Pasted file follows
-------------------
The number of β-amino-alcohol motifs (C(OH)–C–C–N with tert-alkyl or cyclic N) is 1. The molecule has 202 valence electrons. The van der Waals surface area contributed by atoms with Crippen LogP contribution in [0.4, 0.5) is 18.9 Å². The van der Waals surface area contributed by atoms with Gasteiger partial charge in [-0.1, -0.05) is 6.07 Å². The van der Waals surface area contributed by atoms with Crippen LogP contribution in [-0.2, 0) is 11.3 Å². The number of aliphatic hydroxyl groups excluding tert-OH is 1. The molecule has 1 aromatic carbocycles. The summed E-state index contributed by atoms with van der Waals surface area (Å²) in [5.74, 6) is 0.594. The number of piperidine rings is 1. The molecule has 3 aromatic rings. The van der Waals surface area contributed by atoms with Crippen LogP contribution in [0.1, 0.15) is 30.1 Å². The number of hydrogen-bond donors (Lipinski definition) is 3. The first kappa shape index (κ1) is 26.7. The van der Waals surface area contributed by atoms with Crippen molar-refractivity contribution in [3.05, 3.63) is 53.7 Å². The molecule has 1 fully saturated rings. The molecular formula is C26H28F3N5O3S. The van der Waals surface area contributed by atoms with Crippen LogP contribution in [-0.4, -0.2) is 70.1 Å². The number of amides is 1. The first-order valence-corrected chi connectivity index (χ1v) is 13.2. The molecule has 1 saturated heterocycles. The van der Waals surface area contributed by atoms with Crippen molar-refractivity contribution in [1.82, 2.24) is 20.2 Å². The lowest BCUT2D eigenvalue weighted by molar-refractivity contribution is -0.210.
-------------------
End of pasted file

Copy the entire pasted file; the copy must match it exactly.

The number of β-amino-alcohol motifs (C(OH)–C–C–N with tert-alkyl or cyclic N) is 1. The molecule has 202 valence electrons. The van der Waals surface area contributed by atoms with Crippen LogP contribution in [0.4, 0.5) is 18.9 Å². The van der Waals surface area contributed by atoms with Gasteiger partial charge in [-0.1, -0.05) is 6.07 Å². The van der Waals surface area contributed by atoms with Crippen LogP contribution in [-0.2, 0) is 11.3 Å². The number of aliphatic hydroxyl groups excluding tert-OH is 1. The molecule has 1 aromatic carbocycles. The summed E-state index contributed by atoms with van der Waals surface area (Å²) in [5.74, 6) is 0.594. The number of piperidine rings is 1. The molecule has 3 aromatic rings. The van der Waals surface area contributed by atoms with Crippen LogP contribution in [0.1, 0.15) is 30.1 Å². The number of hydrogen-bond donors (Lipinski definition) is 3. The first kappa shape index (κ1) is 26.7. The van der Waals surface area contributed by atoms with Crippen molar-refractivity contribution in [3.05, 3.63) is 53.7 Å². The molecule has 1 fully saturated rings. The molecular formula is C26H28F3N5O3S. The van der Waals surface area contributed by atoms with Crippen LogP contribution in [-0.4, -0.2) is 70.1 Å². The number of amides is 1. The first-order valence-corrected chi connectivity index (χ1v) is 13.2. The molecule has 1 saturated heterocycles. The van der Waals surface area contributed by atoms with Crippen molar-refractivity contribution in [1.82, 2.24) is 20.2 Å². The lowest BCUT2D eigenvalue weighted by molar-refractivity contribution is -0.210.